Home Publications Neural representation in the auditory midbrain of the envelope of vocalizations based on a peripheral ear model
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Thilo Rode, Tanja Hartmann, Peter Hubka, Verena Scheper, Minoo Lenarz, Thomas Lenarz, Andrej Kral, and Hubert H. Lim (2013)

Neural representation in the auditory midbrain of the envelope of vocalizations based on a peripheral ear model

Frontiers in Neural Circuits 7(166):1--18.  (export entry)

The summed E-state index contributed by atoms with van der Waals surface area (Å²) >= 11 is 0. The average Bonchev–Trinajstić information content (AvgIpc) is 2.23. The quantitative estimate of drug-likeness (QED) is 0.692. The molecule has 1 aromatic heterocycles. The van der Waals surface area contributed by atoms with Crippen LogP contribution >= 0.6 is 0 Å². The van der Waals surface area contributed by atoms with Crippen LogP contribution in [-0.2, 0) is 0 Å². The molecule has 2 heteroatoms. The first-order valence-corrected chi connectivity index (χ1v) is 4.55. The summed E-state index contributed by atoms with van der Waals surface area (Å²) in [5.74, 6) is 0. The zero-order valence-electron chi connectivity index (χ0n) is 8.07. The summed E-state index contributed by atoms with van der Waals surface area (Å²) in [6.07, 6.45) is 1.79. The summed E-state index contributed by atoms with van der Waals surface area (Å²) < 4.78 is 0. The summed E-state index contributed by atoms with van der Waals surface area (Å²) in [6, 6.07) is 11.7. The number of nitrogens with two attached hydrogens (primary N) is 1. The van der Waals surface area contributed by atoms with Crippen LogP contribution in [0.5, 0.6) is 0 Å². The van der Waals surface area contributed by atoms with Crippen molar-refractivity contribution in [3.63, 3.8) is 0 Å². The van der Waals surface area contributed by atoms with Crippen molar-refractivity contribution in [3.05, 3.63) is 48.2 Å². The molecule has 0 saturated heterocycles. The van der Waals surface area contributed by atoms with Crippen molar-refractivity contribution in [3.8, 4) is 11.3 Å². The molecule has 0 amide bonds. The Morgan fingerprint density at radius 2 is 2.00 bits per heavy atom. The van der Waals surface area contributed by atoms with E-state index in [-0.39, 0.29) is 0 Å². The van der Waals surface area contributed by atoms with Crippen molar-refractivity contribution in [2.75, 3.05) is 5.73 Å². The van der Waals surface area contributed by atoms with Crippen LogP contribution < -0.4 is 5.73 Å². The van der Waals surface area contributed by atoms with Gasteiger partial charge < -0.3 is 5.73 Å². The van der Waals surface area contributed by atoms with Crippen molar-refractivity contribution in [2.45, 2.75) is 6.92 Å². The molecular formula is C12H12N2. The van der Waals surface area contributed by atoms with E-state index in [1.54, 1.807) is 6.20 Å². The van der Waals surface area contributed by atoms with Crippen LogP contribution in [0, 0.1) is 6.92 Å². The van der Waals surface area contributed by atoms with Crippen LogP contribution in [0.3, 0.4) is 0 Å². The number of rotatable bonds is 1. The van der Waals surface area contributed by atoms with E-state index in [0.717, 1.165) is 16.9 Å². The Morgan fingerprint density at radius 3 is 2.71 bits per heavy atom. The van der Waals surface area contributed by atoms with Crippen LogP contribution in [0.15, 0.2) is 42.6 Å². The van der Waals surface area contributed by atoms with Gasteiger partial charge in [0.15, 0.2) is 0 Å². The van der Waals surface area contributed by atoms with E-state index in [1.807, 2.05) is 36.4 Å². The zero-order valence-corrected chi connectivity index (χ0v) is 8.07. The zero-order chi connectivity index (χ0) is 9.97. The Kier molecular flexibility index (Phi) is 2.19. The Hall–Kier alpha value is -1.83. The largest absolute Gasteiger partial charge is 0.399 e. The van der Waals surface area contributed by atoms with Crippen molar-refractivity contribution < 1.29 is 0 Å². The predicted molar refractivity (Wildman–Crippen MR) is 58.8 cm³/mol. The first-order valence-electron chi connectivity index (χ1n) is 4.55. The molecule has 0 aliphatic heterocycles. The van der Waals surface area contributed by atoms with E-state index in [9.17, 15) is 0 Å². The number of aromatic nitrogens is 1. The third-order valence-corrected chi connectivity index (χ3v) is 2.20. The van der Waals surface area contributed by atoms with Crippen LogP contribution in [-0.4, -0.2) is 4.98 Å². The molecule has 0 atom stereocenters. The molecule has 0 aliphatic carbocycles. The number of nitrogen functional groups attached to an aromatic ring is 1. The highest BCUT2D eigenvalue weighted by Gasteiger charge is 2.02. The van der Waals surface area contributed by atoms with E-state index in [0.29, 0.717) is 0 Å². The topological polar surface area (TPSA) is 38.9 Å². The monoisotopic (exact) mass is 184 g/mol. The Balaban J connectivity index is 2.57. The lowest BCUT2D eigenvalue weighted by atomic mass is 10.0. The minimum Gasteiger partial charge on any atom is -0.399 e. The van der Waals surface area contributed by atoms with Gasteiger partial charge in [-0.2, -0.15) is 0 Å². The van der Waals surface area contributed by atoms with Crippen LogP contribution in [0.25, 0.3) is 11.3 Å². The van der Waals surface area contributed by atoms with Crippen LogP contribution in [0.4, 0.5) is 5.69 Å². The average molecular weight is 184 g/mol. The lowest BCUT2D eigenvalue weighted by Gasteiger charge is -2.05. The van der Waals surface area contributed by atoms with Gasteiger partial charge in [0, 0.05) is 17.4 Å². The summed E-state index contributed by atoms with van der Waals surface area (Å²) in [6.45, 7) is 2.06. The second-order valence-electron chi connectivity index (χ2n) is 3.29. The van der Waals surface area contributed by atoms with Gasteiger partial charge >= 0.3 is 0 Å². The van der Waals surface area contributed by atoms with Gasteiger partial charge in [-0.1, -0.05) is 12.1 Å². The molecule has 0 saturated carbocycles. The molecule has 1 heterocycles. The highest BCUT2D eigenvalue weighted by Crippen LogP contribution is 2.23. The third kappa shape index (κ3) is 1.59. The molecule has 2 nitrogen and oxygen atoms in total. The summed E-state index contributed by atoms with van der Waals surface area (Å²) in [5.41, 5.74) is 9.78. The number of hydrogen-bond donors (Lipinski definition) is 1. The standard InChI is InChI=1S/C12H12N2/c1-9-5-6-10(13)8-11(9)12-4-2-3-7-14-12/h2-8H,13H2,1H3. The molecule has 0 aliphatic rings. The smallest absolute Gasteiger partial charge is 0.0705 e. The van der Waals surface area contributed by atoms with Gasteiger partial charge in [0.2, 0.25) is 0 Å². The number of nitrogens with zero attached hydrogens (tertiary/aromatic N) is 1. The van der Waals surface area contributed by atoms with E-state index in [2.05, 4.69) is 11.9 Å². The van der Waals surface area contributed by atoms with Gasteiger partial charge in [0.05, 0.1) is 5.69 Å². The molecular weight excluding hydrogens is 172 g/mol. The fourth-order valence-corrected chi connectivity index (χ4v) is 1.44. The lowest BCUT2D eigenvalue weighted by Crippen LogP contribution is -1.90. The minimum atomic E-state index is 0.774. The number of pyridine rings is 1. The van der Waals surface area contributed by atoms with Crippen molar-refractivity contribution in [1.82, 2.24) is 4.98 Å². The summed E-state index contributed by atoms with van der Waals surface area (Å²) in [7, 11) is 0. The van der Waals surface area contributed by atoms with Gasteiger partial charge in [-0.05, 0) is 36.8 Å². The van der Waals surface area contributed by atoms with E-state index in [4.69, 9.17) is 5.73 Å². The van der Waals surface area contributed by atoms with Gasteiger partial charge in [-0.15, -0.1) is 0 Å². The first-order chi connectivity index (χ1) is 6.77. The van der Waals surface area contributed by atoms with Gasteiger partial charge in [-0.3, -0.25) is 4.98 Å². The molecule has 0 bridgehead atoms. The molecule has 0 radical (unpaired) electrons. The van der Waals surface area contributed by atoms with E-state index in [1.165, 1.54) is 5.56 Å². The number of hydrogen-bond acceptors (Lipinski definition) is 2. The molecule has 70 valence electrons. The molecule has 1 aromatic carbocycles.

The auditory midbrain implant (AMI) consists of a single shank array (20 sites) for stimulation along the tonotopic axis of the central nucleus of the inferior colliculus (ICC) and has been safely implanted in deaf patients who cannot benefit from a cochlear implant (CI). The AMI improves lip-reading abilities and environmental awareness in the implanted patients. However, the AMI cannot achieve the high levels of speech perception possible with the CI. It appears the AMI can transmit sufficient spectral cues but with limited temporal cues required for speech understanding. Currently, the AMI uses a CI-based strategy, which was originally designed to stimulate each frequency region along the cochlea with amplitude-modulated pulse trains matching the envelope of the bandpass-filtered sound components. However, it is unclear if this type of stimulation with only a single site within each frequency lamina of the ICC can elicit sufficient temporal cues for speech perception. At least speech understanding in quiet is still possible with envelope cues as low as 50 Hz. Therefore, we investigated how ICC neurons follow the bandpass-filtered envelope structure of natural stimuli in ketamine-anesthetized guinea pigs. We identified a subset of ICC neurons that could closely follow the envelope structure (up to ß100 Hz) of a diverse set of species-specific calls, which was revealed by using a peripheral ear model to estimate the true bandpass-filtered envelopes observed by the brain. Although previous studies have suggested a complex neural transformation from the auditory nerve to the ICC, our data suggest that the brain maintains a robust temporal code in a subset of ICC neurons matching the envelope structure of natural stimuli. Clinically, these findings suggest that a CI-based strategy may still be effective for the AMI if the appropriate neurons are entrained to the envelope of the acoustic stimulus and can transmit sufficient temporal cues to higher centers.